Small Area Quartiles ..................................................................................................................................... 37
     Small Area Standardized Ratio and Confidence Interval .............................................................................. 39
     Classifying "Hot" Spots.................................................................................................................................. 41

COUNTY DATA ................................................................................................................. 43
                                                             FIGURES

Figure 1: Severe Injury Rate per 100,000 Population Age 0-24 County and California, 1995-1997..................... 13
Figure 2: Severe Injury Rate per 100,000 Population by Age Group County and California, 1995-1997 ............. 15
Figure 3: Severe Injury Rate per 100,000 Population by Race/Ethnic Group County and California, 1995-1997 17
Figure 4: Injury Death Rates Age 0-24, County and California, 1995-1997......................................................... 19
Figure 5: Out-of-Hospital Death Rates per 1,000 Injuries by Race/Ethnicity County and California, 1995-1997.. 25
Figure 6: Procedure Rates per 1,000 Injury EOC Age 0 to 24 County and California, 1995-1997 ....................... 27
Figure 7: Outcomes of Care per 1,000 Injury EOC Age 0 to 24 County and California, 1995-1997 ..................... 29
Figure 8: Payor per 1,000 Injury EOC Age 0 to 24 County and California, 1995-1997......................................... 30




                                                              TABLES

Table 1: ZIP-Level Description Example of the Small Area Table ........................................................................ 34
Table 2: Injury Summary Example of the Small Area Table ................................................................................. 35
Table 3: Rate per 100,000 Population Example of the Small Area Table............................................................. 37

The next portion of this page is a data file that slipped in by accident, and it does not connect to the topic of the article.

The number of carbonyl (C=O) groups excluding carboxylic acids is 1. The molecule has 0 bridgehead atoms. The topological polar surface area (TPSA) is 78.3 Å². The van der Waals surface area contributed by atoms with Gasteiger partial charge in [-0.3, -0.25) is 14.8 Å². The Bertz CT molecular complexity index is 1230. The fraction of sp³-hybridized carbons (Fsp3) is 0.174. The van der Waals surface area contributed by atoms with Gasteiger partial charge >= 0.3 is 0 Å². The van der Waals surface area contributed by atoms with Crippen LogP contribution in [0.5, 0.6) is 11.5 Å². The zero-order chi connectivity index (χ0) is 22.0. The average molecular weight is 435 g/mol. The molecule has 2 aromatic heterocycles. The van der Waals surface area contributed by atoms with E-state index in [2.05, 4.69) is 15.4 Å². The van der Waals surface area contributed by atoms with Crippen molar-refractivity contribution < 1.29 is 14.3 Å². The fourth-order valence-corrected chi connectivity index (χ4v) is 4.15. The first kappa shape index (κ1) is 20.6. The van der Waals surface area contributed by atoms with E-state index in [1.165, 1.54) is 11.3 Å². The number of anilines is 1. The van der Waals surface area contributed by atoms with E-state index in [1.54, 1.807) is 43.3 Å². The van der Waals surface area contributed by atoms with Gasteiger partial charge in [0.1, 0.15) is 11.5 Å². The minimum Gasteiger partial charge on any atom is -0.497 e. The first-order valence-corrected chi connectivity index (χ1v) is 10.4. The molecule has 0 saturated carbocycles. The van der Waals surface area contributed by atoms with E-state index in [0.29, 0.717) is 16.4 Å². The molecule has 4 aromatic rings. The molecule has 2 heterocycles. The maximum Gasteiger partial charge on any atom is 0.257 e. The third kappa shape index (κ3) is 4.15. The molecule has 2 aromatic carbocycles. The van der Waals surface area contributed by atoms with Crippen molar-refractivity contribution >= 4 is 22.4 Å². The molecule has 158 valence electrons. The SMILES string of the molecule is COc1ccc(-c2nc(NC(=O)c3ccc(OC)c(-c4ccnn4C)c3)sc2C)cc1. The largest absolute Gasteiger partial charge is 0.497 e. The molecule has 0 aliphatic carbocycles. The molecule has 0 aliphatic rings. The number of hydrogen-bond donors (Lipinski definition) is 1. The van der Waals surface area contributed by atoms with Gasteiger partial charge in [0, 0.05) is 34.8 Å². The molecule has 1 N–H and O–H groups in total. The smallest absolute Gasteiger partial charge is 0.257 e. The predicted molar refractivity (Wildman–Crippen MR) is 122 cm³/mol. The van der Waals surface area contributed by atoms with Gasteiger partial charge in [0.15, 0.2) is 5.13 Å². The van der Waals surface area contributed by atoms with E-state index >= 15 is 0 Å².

Table 4: Small Area Quartile Example of the Small Area Table ........................................................................... 38
Table 5: Standardized Ratio Example of the Small Area Table............................................................................ 40
Over
View The California Child and Youth Injury Hot Spots Project


In this overview, we describe the Injury Hot Spots Project rational, and objectives. This is
followed by a very brief summary of the study methods and a discussion of their limitations.

The primary purpose of the California Child and Youth Injury Hot Spots Project is to identify
small area patterns of injury so severe as to result in hospitalization and/or death for
children, adolescents, and young adults age 0 to 24. Specifically, hot spots identify
California counties and ZIPs whose young residents were at very high risk for serious injury
in 1995, 1996, and 1997. The second purpose of the Injury Hot Spots Project is to describe
characteristics of the injured and the course of treatment for those who survive to hospital
admission.

Project reports will help to better understand injury patterns, target injury prevention
activities, and evaluate results of injury prevention efforts. The end of the overview
discusses relationships among the three report volumes of the California Child and Youth
Injury Hot Spots Project and identifies how to obtain study reports.

Because of underlying complexity and limitations, we recommend that study results
be examined and understood in context, using all that is known about injuries in a
particular health jurisdiction, other standard injury reports issued by the California